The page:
If you’re thinking of registering a new domain for you or your business, you might be worrying about your prospects of finding a good .COM name. And if you’re not worried yet, just wait until you start looking. The truth is, because the .COM extension is so popular, there simply aren’t that many unique and relevant names left.
But who said that a .COM extension is the best extension for your site? There are plenty of extensions that can add just as much personality and business relevance to your domain as a unique term/string (what is left of the dot in a domain name), sometimes even more so. The best part is that because so many of them are relatively new, there are still plenty of options available. This article is going to discuss a new and potentially very useful domain extension to enter the field of online finance—the .BOND extension.
Who might want one?
Because .BOND domains are newly open to the public, they can be registered by anybody. So long as you can afford to buy one, you can even set one up right now. That being the case, you might be wondering who a .BOND domain is really ideal for.
The obvious first answer is financiers and anyone offering financial bonds. Indeed, even a quick look through nic.bond, the official website of the .BOND name, reveals that the domain is being marketed towards the financial sector very strongly.
If you’re not a financier though, don’t worry. A .BOND domain is also great for bail bondsmen, James Bond fans, and anyone who wants to use their domain to bond with their clients. According to nic.bond, “when you select a .BOND domain, you’re adding a powerful word to your web address — a word that sends strong and positive connotations to your visitors and reinforces the benefits clients will receive when working with your firm.” If this sounds like your goal, then a .BOND domain might be perfect for you.
What to look for in a registrar
A scroll through nic.bond’s list of registrars offering .BOND domains may make you feel a bit intimidated. There are currently fifty registrars on that list. With all those options, discerning how each registrar differs and what the advantages and drawbacks of each are seems to be a monumental task. To help guide you through the vetting process for your registrar, below is a list of just a few essential factors to take into consideration.
- Accreditation is one of the first things you want to make sure of when considering a registrar. You want to make sure that they are authorized to sell a .BOND domain in the first place, since not every registrar out there has that privilege. You also want to make sure that the registrar is ICANN accredited. ICANN, or the Internet Corporation for Assigned Names and Numbers, is more or less the head honcho when it comes to domain name regulation. An ICANN accreditation shows that the registrar in question is not only authorized to operate, but also provides some assurance of quality.
- SSL, standing for Secure Sockets Layer, is a method of data encryption that protects sensitive information that passes through any website. Basically, anytime a user is prompted to input anything like a credit card number into your website to complete a purchase, an SSL certificate makes sure that that information is protected and can’t be intercepted by a hacker. Having an SSL certificate is an essential piece of website security that every domain owner should incorporate, including you and your .BOND domain. Make sure that any registrar you use offers SSL certificates through them. It is possible to obtain a free SSL certificate through a third party, but these certificates come with significant drawbacks, making them far less protective than paid SSL. Purchasing a certificate through your registrar also ensures that they have accountability in the event of a malfunction or security compromise.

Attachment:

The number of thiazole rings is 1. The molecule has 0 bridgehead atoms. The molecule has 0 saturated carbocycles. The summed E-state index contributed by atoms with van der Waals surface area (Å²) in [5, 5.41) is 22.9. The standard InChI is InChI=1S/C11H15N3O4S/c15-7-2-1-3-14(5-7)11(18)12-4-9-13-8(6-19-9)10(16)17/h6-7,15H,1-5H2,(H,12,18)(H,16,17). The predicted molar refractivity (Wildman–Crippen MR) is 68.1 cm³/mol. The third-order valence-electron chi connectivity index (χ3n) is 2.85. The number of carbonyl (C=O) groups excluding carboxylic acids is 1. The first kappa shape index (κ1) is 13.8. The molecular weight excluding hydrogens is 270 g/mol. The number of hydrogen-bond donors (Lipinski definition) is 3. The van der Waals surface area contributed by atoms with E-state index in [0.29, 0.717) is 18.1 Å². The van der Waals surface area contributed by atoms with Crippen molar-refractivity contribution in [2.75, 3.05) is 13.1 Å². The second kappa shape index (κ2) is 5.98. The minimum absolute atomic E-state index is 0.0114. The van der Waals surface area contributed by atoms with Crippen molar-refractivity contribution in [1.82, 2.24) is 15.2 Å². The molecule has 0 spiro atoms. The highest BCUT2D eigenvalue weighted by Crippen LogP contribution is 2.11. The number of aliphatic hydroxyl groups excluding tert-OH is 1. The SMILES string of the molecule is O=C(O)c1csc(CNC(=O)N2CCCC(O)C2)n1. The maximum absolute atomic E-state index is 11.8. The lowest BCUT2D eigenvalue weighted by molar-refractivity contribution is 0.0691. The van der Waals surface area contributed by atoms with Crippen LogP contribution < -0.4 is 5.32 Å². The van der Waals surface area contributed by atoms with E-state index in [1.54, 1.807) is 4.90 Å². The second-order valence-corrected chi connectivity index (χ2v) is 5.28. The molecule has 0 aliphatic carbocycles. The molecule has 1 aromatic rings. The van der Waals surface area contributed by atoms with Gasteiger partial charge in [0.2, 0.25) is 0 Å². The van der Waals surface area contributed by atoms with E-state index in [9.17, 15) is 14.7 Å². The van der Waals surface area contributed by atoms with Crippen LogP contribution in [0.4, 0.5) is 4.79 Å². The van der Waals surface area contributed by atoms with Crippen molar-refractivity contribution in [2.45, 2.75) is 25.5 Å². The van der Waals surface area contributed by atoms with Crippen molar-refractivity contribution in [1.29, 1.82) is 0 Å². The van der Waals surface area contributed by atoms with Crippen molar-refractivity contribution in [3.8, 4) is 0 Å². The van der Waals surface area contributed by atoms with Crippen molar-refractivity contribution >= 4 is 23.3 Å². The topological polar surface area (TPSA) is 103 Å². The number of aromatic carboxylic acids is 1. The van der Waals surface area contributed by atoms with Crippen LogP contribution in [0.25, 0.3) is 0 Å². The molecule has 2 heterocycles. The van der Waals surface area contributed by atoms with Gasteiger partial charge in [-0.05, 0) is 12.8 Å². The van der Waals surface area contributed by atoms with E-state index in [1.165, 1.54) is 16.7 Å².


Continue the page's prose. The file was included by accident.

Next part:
- Registrars that offer SSL certificates typically also come packaged with a pretty hefty warranty. 101domain, for instance, offers a $10,000 warranty for standard SSL protection and a $1 million warranty for their highest offered level. In the same way that you want accountability from a registrar, you also want to make sure that the warranty they offer is as large as possible, not necessarily because you want that money, but because the more a registrar has to pay out in the event of an SSL failure, the more incentive they have to make sure an SSL failure never occurs.
- Mistakes can and will happen, no matter how good a registrar seems to be. No company is 100% error free, and so you want to know who is going to be responsible for any mistakes that happen. A good registrar will make it easy to get a hold of someone who can help you when things go sideways. For example, 101domain has a chat feature that is accessible from anywhere on the website at any time. If someone is available to talk they can help you right away, and if not they allow you to leave a message that they will get to as soon as possible. 101domain is a bit unusual in this respect, and most other registrars use more traditional systems like email or phone calls, which have their own advantages and disadvantages. That being said, be wary of any registrar that seems to make it more difficult than necessary to contact them.
Where to get one
The best place to start looking for a registrar to buy a .BOND domain is on the list of accredited providers on the nic.bond website. Only a few of the items on the list have links that you can follow, so you may have to do a little digging on your own. Ultimately, what registrar is the best for you is going to come down to your personal needs, but with some help from this article, hopefully you feel a little more prepared to make an informed decision.